Praise for this course

‘”Exceptional teaching from exceptional writers.”

“My writing has improved – which was my main goal – but I have also benefitted from the course in a myriad of other ways. It has introduced me to so many kind and talented people. It had challenged me to cast my net a lot wider when choosing what to read and helped me appreciate so many different approaches to the craft. It has also given me a confidence boost regarding my own writing – something I certainly needed.”

“I learned so much about finalising my novel in this course, but perhaps my favourite thing was becoming part of a community of dedicated writers who share their feedback, insights, and support. Invaluable!”

How to Apply

To apply for Writing A Novel, we ask that students first apply through our scholarship program, which involves submitting:

  • An online application answering several questions asked by our Writing a Novel tutors
  • An attachment with a sample of up to 1,000 words of prose

The selective process ensures that all applicants are applying for the course best suited to their needs and allows the tutor to determine your readiness for the course. Submit your application here.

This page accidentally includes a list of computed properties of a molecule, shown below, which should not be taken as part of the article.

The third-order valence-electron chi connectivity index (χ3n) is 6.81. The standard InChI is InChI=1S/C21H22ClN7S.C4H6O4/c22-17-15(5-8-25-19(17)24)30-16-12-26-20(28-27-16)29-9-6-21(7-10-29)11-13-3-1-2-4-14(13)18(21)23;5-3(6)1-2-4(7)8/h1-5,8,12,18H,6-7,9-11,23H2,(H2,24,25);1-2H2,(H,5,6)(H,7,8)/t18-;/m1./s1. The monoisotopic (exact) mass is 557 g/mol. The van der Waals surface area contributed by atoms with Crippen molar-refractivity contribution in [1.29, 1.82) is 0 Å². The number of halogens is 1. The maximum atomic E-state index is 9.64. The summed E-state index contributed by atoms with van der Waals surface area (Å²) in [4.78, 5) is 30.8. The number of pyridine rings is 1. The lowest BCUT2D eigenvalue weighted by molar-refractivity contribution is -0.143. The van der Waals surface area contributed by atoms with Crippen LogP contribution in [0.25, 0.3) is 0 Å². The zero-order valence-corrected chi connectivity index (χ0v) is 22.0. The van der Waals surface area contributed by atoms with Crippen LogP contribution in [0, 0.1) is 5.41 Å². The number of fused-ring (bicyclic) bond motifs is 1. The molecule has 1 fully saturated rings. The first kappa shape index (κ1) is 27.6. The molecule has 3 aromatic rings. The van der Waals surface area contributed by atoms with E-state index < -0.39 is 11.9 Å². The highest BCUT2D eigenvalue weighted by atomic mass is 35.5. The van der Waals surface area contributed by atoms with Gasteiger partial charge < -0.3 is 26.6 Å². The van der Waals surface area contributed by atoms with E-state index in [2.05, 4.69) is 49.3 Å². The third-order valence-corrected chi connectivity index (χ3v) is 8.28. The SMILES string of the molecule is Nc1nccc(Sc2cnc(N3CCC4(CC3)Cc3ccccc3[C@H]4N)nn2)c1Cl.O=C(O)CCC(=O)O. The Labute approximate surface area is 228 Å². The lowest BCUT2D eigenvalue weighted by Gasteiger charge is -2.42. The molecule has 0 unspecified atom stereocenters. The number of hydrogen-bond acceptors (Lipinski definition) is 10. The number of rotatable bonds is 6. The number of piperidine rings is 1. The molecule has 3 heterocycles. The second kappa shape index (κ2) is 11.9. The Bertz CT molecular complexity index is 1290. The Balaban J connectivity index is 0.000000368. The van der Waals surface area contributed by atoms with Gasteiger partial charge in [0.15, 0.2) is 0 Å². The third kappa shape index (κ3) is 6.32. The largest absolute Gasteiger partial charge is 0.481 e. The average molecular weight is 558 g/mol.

What happens if I am accepted?

If you are accepted into Writing a Novel, you will be sent an email inviting you to take your place in the course from the Faber Writing Academy at Allen & Unwin team. In order to secure your spot, you will be asked to pay a deposit. The deposit will count as your first monthly instalment. Students may choose to pay the full course fee or settle the remainder at any point.

Please contact us if you wish to discuss further payment plan options via email or phone (02) 8425 0171.